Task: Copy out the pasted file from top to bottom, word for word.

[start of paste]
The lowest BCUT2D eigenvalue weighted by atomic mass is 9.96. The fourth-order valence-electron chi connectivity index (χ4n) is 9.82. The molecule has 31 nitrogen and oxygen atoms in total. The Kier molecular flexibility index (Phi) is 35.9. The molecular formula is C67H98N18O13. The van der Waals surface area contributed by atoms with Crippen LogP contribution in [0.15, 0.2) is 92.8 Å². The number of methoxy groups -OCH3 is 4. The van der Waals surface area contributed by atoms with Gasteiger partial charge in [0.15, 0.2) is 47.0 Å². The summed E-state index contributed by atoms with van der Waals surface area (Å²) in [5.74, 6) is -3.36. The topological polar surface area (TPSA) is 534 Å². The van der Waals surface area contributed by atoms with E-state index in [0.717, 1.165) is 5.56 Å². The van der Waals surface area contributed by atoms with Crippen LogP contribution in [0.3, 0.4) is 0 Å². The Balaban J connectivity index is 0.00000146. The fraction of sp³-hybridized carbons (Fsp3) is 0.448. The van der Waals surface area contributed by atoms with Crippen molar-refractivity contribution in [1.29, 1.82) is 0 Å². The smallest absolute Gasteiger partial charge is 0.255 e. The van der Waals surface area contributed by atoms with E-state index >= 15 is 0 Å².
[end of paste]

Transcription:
The lowest BCUT2D eigenvalue weighted by atomic mass is 9.96. The fourth-order valence-electron chi connectivity index (χ4n) is 9.82. The molecule has 31 nitrogen and oxygen atoms in total. The Kier molecular flexibility index (Phi) is 35.9. The molecular formula is C67H98N18O13. The van der Waals surface area contributed by atoms with Crippen LogP contribution in [0.15, 0.2) is 92.8 Å². The number of methoxy groups -OCH3 is 4. The van der Waals surface area contributed by atoms with Gasteiger partial charge in [0.15, 0.2) is 47.0 Å². The summed E-state index contributed by atoms with van der Waals surface area (Å²) in [5.74, 6) is -3.36. The topological polar surface area (TPSA) is 534 Å². The van der Waals surface area contributed by atoms with E-state index in [0.717, 1.165) is 5.56 Å². The van der Waals surface area contributed by atoms with Crippen LogP contribution in [0.3, 0.4) is 0 Å². The Balaban J connectivity index is 0.00000146. The fraction of sp³-hybridized carbons (Fsp3) is 0.448. The van der Waals surface area contributed by atoms with Crippen molar-refractivity contribution in [1.29, 1.82) is 0 Å². The smallest absolute Gasteiger partial charge is 0.255 e. The van der Waals surface area contributed by atoms with E-state index >= 15 is 0 Å².